Groves addresses attempted abduction at StudCo meeting

Dean of Students informs StudCo members about sexual misconduct policies; answers questions about recent abduction attempt


University Dean of Students Allen Groves spoke at Student Council’s representative body meeting Tuesday evening, addressing lingering concerns about the sexual misconduct policy and recent incidents involving students.

Following changes made to the University’s sexual misconduct policy in 2011, Groves said it is important for people to know the expanded nature of the new legislation.

“Prior to summer 2011 there had been sexual assault and sexual misconduct … they were fairly nebulously defined,” he said. “Now it’s called sexual misconduct and under that umbrella there are a lot of things that can qualify as assault. Recent changes include an expansion of the policy to include sexual exploitation cases and the elimination of both geographic constraints and timeframes for reporting offenses, though the accused must still be a student at the time the complaint is filed.”

The University broadened its requirements for reporting sexual assault in July 2011, removing requirements for “clear and convincing evidence” that an assault had taken place, and adding unwanted sexual contact, including cyber communications, under the umbrella of misconduct.

Groves encouraged Council members to visit the University’s Sexual Violence Education and Resources website, which includes an outline of executive policy revisions, as one means of staying informed. He also outlined the current process for filing a complaint, saying, although the University has a formal process, he encourages students to go to the police who have powers not available to University administrators.

But officials should acknowledge how the student wants to proceed, he said. “We have to empower the students who are bringing the complaint to decide what they want to do, and we have to respect that,” Groves said.

Council members expressed concern about a recent incident on Grounds involving an alleged attempted abduction of a female University student by a dining hall employee.

Transfer student representative Erin Flanagan, a fourth-year College student, asked Groves about the lack of communication about the incident, particularly the decision not to notify students through email. Groves said though he could not comment on details of active investigations, it was ultimately the nature of the law that influenced the police decision.

The Clery Act — a federal statute that directs university police forces to notify students when a certain crime is committed at an education institution and the suspect remains at large, among other requirements — was not triggered in this case because the individual was quickly apprehended, he said.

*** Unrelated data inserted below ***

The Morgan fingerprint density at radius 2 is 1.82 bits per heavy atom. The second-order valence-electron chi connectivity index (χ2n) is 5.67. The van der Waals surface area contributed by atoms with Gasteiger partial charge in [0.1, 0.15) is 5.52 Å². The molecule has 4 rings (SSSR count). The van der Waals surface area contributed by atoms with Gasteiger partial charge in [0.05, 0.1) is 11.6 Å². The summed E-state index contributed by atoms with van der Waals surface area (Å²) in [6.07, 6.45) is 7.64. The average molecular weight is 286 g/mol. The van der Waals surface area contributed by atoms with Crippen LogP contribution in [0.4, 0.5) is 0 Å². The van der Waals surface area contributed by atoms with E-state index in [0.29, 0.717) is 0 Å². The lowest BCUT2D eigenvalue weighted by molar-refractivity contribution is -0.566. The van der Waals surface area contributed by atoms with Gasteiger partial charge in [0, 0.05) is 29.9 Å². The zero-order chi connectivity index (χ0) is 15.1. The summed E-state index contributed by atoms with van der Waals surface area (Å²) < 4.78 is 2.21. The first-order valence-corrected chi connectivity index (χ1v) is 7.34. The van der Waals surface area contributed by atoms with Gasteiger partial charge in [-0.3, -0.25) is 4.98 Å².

“[The police] don’t want to be sending out emails all the time and have students become numb to it,” Groves said.

University Police Lieut. Melissa Fielding similarly said Sunday students were not informed of the incident because the assailant was expediently apprehended after the incident.

But Groves also noted there is room for improving communication to students. “I want to have the ability to send out notices to you even if the law isn’t triggered because I want you to be aware,” he said. “Candidly, I think we could have done better in the situation.”

Neil Branch, Council’s vice president of organizations and a third-year student enrolled in the Batten School and the College, mentioned a recent request made to the University sexual misconduct board to disclose statistics about incidents at the University. The request followed Council discussions at a previous meeting about the frequency of sexual misconduct cases on Grounds, as well as how best to address student concerns.

“The FOIA request was submitted several weeks ago — they said they need a few more days,” Branch said. “That would show the number of requests over the past 10 years … and the gender of those involved, if they’re willing to disclose that information.”

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Staying uninformed

—an initial version of this article said that a complainant must be a student, but this has been corrected to reflect that “the accused must still be a student at the time the complaint is filed.” A complainant can be a non-student.

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